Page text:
View from Brussels: EU’s big tech year
The European Union has a big year ahead of it, especially when it comes to all things digital. A packed agenda full of tech policies will delve into everything from artificial intelligence and critical materials to space exploration and patents.
According to the EU’s ‘Digital Decade’ programme, 80 per cent of adults should have basic digital skills by 2030 and 20 million ICT experts should be employed around the 27-country bloc.
There are also other objectives related to business: 75 per cent of businesses should use the cloud, artificial intelligence and big data by the end of the decade, while 90 per cent of small- and medium-sized firms should be digitally literate.
With just seven years until 2030, the EU is now stepping up its efforts to increase digitisation and will this year publish a number of plans to help it reach its lofty goals.
In February, a big package of rules related to digital and education skills will be introduced and then later in the year, new legislation linked to patents will be introduced. Those rules will include standard essential patents for certain products.
EU governments and lawmakers are also expected to finalise an agreement on a new artificial intelligence act, after members of the European Parliament vote on their position in March.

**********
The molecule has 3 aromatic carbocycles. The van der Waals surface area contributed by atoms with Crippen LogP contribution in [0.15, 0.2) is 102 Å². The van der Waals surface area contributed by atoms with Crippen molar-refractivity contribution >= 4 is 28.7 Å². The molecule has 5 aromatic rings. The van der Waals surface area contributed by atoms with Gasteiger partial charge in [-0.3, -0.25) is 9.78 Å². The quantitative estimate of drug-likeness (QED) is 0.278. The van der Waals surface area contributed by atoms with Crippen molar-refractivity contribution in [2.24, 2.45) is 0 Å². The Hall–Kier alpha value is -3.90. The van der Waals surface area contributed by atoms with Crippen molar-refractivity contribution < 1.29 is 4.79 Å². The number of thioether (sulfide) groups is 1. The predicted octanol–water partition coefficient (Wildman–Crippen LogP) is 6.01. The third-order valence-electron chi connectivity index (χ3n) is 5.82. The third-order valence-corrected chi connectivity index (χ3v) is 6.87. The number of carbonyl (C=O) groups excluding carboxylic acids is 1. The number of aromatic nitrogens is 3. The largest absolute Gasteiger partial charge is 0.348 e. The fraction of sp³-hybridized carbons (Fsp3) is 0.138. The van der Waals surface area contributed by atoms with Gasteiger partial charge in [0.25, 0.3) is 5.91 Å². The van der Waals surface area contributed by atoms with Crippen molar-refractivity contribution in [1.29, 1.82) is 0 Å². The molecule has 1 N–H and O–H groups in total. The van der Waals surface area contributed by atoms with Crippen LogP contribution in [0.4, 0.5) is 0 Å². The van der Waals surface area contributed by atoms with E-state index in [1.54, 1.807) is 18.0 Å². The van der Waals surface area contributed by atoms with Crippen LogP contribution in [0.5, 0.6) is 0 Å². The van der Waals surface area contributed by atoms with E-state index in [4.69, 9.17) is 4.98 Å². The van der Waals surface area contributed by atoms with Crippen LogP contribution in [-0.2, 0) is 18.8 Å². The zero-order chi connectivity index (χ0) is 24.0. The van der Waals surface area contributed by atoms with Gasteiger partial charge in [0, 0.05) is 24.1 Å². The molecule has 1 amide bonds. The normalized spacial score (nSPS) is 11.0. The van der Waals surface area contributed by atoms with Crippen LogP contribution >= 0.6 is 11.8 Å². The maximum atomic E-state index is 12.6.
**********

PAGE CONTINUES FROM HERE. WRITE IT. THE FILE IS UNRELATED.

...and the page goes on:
The act will define what artificial intelligence actually is and how it should be used, who should be tasked with enforcing the new rules and how it should apply to critical infrastructure.
Technology will drive Europe’s digitalisation, but a growing need for raw materials to produce everything from semiconductors and electric car batteries to solar panels risks becoming the new oil dependency.
That is why the EU’s executive branch will reveal a critical raw materials act in March. This will likely seek to ramp up domestic production of crucial elements like lithium, as well as doubling down on recycling capacity.
Ongoing negotiations with non-EU countries like Australia and Kazakhstan over access to important raw materials are likely to bear fruit this year too.
The EU’s Chips Act – aimed at boosting domestic semiconductor production – will also be in the spotlight, while existing programmes dedicated to electric vehicle batteries are predicted to go from strength to strength as investments pour in.
Regulators have already come up with rules to govern digital markets and digital services, and those laws will be fully bedded in this year after debuting midway through 2022. Now EU officials are turning to the next-generation of online platforms: the metaverse.
Even though these virtual worlds are far from ubiquitous and there is no guarantee they will prove to be anything other than a passing fad, Brussels will publish in May its first guidelines on how metaverses should be governed.
Whether this will then lead to full-fat legislation with legally-binding norms and practices will remain to be seen, but the EU’s insistence on being a rule maker rather than a ‘rule taker’ will be on full display there.
Just before the summer break, officials will lift the lid on a new space and defence programme, which will include a space strategy and a new defence investment plan.
Vladimir Putin’s invasion of Ukraine has hampered EU space missions to an extent, as European operators no longer use Russia’s space bases to access the cosmos. In the same vein, European defence capabilities have never been under such scrutiny.
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